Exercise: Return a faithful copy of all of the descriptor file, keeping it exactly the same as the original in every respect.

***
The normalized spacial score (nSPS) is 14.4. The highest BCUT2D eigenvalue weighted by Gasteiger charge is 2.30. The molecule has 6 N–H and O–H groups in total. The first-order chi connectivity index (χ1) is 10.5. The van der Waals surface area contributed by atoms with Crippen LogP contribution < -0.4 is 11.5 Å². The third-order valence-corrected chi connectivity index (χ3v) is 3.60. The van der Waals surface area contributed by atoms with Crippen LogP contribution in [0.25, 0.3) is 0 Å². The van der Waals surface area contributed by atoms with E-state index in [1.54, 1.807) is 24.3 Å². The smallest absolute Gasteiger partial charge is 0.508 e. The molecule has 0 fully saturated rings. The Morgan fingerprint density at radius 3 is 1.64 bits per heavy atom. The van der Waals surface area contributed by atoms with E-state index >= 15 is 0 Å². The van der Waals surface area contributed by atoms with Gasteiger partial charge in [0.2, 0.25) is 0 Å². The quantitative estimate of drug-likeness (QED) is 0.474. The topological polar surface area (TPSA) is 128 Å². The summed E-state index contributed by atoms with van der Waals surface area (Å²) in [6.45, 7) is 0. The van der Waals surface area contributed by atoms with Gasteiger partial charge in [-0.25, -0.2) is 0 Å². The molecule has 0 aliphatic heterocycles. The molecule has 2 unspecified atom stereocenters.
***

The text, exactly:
The normalized spacial score (nSPS) is 14.4. The highest BCUT2D eigenvalue weighted by Gasteiger charge is 2.30. The molecule has 6 N–H and O–H groups in total. The first-order chi connectivity index (χ1) is 10.5. The van der Waals surface area contributed by atoms with Crippen LogP contribution < -0.4 is 11.5 Å². The third-order valence-corrected chi connectivity index (χ3v) is 3.60. The van der Waals surface area contributed by atoms with Crippen LogP contribution in [0.25, 0.3) is 0 Å². The van der Waals surface area contributed by atoms with E-state index in [1.54, 1.807) is 24.3 Å². The smallest absolute Gasteiger partial charge is 0.508 e. The molecule has 0 fully saturated rings. The Morgan fingerprint density at radius 3 is 1.64 bits per heavy atom. The van der Waals surface area contributed by atoms with E-state index >= 15 is 0 Å². The van der Waals surface area contributed by atoms with Gasteiger partial charge in [0.2, 0.25) is 0 Å². The quantitative estimate of drug-likeness (QED) is 0.474. The topological polar surface area (TPSA) is 128 Å². The summed E-state index contributed by atoms with van der Waals surface area (Å²) in [6.45, 7) is 0. The van der Waals surface area contributed by atoms with Gasteiger partial charge in [-0.25, -0.2) is 0 Å². The molecule has 0 aliphatic heterocycles. The molecule has 2 unspecified atom stereocenters.